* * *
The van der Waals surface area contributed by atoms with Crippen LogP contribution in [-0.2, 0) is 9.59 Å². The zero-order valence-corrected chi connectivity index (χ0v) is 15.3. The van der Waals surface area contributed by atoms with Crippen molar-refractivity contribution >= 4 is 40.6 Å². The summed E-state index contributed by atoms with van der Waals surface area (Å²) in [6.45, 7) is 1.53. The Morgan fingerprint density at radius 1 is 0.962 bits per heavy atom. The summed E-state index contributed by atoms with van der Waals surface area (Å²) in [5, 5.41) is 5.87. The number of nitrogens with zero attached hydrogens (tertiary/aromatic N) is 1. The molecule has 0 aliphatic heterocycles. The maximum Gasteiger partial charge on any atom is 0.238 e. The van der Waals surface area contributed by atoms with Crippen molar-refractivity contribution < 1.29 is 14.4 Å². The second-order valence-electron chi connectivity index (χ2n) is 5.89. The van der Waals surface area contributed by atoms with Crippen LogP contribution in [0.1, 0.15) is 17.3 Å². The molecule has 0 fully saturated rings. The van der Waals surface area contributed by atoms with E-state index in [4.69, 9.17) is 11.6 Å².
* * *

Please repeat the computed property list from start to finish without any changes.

The van der Waals surface area contributed by atoms with Crippen LogP contribution in [-0.2, 0) is 9.59 Å². The zero-order valence-corrected chi connectivity index (χ0v) is 15.3. The van der Waals surface area contributed by atoms with Crippen molar-refractivity contribution >= 4 is 40.6 Å². The summed E-state index contributed by atoms with van der Waals surface area (Å²) in [6.45, 7) is 1.53. The Morgan fingerprint density at radius 1 is 0.962 bits per heavy atom. The summed E-state index contributed by atoms with van der Waals surface area (Å²) in [5, 5.41) is 5.87. The number of nitrogens with zero attached hydrogens (tertiary/aromatic N) is 1. The molecule has 0 aliphatic heterocycles. The maximum Gasteiger partial charge on any atom is 0.238 e. The van der Waals surface area contributed by atoms with Crippen molar-refractivity contribution < 1.29 is 14.4 Å². The second-order valence-electron chi connectivity index (χ2n) is 5.89. The van der Waals surface area contributed by atoms with Crippen LogP contribution in [0.1, 0.15) is 17.3 Å². The molecule has 0 fully saturated rings. The van der Waals surface area contributed by atoms with E-state index in [4.69, 9.17) is 11.6 Å².